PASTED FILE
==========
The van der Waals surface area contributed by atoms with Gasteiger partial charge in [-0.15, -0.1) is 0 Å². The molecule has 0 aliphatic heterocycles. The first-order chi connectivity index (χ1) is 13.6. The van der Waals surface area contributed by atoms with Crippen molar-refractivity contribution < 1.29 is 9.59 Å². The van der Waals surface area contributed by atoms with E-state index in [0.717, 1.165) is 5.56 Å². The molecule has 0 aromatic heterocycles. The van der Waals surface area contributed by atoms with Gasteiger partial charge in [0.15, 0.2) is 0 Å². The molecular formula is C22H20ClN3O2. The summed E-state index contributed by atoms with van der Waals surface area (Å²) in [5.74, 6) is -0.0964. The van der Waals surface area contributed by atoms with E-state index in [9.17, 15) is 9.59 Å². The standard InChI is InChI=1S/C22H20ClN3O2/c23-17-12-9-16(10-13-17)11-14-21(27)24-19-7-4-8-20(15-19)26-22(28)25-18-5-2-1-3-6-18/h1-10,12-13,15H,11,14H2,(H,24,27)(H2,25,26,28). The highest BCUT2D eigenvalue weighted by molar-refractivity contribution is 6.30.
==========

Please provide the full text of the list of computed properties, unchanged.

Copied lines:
The van der Waals surface area contributed by atoms with Gasteiger partial charge in [-0.15, -0.1) is 0 Å². The molecule has 0 aliphatic heterocycles. The first-order chi connectivity index (χ1) is 13.6. The van der Waals surface area contributed by atoms with Crippen molar-refractivity contribution < 1.29 is 9.59 Å². The van der Waals surface area contributed by atoms with E-state index in [0.717, 1.165) is 5.56 Å². The molecule has 0 aromatic heterocycles. The van der Waals surface area contributed by atoms with Gasteiger partial charge in [0.15, 0.2) is 0 Å². The molecular formula is C22H20ClN3O2. The summed E-state index contributed by atoms with van der Waals surface area (Å²) in [5.74, 6) is -0.0964. The van der Waals surface area contributed by atoms with E-state index in [9.17, 15) is 9.59 Å². The standard InChI is InChI=1S/C22H20ClN3O2/c23-17-12-9-16(10-13-17)11-14-21(27)24-19-7-4-8-20(15-19)26-22(28)25-18-5-2-1-3-6-18/h1-10,12-13,15H,11,14H2,(H,24,27)(H2,25,26,28). The highest BCUT2D eigenvalue weighted by molar-refractivity contribution is 6.30.